The basic level of the fear of God is a similar feeling. We nullify ourselves in the face of His great exaltedness as our Creator and as our Father, because of whose abundant love we are called His sons, and upon whose loving-kindness we rely in every step that we take. Thus, there arises within us a feeling of absolute commitment to God, to obey Him and accept His commands as self-evident, and to do whatever finds favor in His eyes.
Obviously, this feeling requires constant nurturing, and it is our obligation to take steps to intensify this feeling of commitment. It must be emphasized, however, that we are not dealing here merely with a decision to accept commitment, for our goal is that this sense of commitment be transformed into a natural feeling that is constantly with us, this being the fear of God. The more deeply we experience this feeling, the closer we will come to loving and fearing Him.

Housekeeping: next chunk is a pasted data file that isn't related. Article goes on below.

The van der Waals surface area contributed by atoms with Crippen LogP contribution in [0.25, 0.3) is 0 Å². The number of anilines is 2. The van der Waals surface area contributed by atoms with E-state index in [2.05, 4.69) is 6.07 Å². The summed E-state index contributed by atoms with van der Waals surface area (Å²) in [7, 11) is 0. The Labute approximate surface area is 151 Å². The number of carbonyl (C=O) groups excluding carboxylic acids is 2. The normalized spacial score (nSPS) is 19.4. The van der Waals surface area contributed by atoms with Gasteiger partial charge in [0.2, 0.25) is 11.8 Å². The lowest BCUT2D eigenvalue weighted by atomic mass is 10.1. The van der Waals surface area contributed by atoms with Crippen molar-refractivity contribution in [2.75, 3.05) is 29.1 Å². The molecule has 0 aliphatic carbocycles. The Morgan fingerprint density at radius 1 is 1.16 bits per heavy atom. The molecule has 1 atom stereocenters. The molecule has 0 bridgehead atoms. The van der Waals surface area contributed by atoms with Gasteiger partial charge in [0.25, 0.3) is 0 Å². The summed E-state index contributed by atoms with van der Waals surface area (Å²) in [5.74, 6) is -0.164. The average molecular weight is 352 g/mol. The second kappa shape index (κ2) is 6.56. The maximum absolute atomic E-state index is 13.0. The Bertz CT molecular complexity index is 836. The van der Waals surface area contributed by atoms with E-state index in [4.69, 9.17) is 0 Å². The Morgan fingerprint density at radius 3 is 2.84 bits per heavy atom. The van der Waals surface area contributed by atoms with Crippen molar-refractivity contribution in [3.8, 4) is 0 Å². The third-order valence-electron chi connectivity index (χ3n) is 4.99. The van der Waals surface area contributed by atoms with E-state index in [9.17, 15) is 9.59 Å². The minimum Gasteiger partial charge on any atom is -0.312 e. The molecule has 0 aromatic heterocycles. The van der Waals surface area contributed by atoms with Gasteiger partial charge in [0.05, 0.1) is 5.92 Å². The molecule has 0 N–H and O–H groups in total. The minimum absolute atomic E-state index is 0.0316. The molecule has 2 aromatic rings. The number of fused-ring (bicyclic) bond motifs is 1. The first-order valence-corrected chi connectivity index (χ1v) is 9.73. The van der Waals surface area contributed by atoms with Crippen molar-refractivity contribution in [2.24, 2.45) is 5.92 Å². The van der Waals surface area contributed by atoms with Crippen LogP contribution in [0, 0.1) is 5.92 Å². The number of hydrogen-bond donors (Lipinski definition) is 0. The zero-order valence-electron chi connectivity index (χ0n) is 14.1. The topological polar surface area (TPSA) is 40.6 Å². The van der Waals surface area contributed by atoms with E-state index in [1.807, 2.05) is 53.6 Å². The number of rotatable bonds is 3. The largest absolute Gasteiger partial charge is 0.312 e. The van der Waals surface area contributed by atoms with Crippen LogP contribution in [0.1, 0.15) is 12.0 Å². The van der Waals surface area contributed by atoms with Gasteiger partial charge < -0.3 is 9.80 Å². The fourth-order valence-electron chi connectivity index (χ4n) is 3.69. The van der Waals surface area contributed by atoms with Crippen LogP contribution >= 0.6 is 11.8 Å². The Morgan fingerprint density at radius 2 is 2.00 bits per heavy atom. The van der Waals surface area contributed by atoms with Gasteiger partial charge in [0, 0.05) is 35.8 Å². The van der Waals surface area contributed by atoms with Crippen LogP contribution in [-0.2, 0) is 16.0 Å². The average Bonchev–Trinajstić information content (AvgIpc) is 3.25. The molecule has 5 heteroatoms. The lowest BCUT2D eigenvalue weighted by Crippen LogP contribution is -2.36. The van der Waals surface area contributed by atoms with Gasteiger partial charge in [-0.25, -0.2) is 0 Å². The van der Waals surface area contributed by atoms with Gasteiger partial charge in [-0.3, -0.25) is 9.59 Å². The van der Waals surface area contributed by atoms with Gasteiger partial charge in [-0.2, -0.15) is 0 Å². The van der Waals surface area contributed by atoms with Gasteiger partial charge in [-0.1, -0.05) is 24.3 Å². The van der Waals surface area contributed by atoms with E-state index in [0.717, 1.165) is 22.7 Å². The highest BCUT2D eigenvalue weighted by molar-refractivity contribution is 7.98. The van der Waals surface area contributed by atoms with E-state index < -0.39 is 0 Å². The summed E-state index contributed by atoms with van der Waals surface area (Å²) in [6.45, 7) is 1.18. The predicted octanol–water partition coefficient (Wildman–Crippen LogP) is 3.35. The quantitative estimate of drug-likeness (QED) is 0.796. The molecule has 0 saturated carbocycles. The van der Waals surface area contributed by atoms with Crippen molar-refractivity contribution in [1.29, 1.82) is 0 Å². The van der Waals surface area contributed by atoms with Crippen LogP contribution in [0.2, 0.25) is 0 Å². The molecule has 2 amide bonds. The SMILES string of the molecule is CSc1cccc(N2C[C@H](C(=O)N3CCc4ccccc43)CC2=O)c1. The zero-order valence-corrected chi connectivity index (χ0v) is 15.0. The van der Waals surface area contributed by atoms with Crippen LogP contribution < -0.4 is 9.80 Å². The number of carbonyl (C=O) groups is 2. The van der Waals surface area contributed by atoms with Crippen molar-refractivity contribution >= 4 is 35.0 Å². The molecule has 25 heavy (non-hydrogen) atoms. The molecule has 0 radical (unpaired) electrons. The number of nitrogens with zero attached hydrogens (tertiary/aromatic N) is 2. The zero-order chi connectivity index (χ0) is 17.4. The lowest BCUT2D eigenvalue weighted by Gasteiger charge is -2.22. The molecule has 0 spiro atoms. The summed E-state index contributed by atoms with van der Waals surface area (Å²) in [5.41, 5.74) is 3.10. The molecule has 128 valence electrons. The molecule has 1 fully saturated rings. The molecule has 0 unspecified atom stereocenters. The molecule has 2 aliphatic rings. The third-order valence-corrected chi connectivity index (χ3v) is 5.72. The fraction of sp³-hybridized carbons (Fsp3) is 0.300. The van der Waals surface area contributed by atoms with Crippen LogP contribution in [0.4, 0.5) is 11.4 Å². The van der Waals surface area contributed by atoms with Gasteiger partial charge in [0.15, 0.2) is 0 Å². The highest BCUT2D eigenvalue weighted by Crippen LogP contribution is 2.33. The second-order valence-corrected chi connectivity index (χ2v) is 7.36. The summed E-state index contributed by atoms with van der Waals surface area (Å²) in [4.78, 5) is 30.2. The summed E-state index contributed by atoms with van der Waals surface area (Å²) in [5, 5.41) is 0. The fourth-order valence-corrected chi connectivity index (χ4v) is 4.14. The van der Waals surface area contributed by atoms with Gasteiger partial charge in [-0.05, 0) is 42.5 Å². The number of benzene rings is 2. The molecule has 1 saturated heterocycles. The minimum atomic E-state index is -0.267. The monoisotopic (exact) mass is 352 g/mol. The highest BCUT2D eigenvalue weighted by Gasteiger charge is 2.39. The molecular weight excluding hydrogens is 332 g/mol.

The Alter of Slobodka:
The Torah is not describing life that is restricted or petty, a life of crude and cheap desires that run about in man's heart and confine him in narrow and suffocating straits. A Torah life is illuminated by God's light; it opens up wide expanses before man, broadening his heart and soul. His eyes will see all the worlds, and his thoughts will encompass eternity. A life of Torah is so pure and pleasant that it does not contain even the slightest unpleasantness – spiritual or material.
From JEWISH VALUES IN A CHANGING WORLD
By Harav Yehuda Amital
LECTURE #1b: The Fear of God in Our Time Part 2 of 2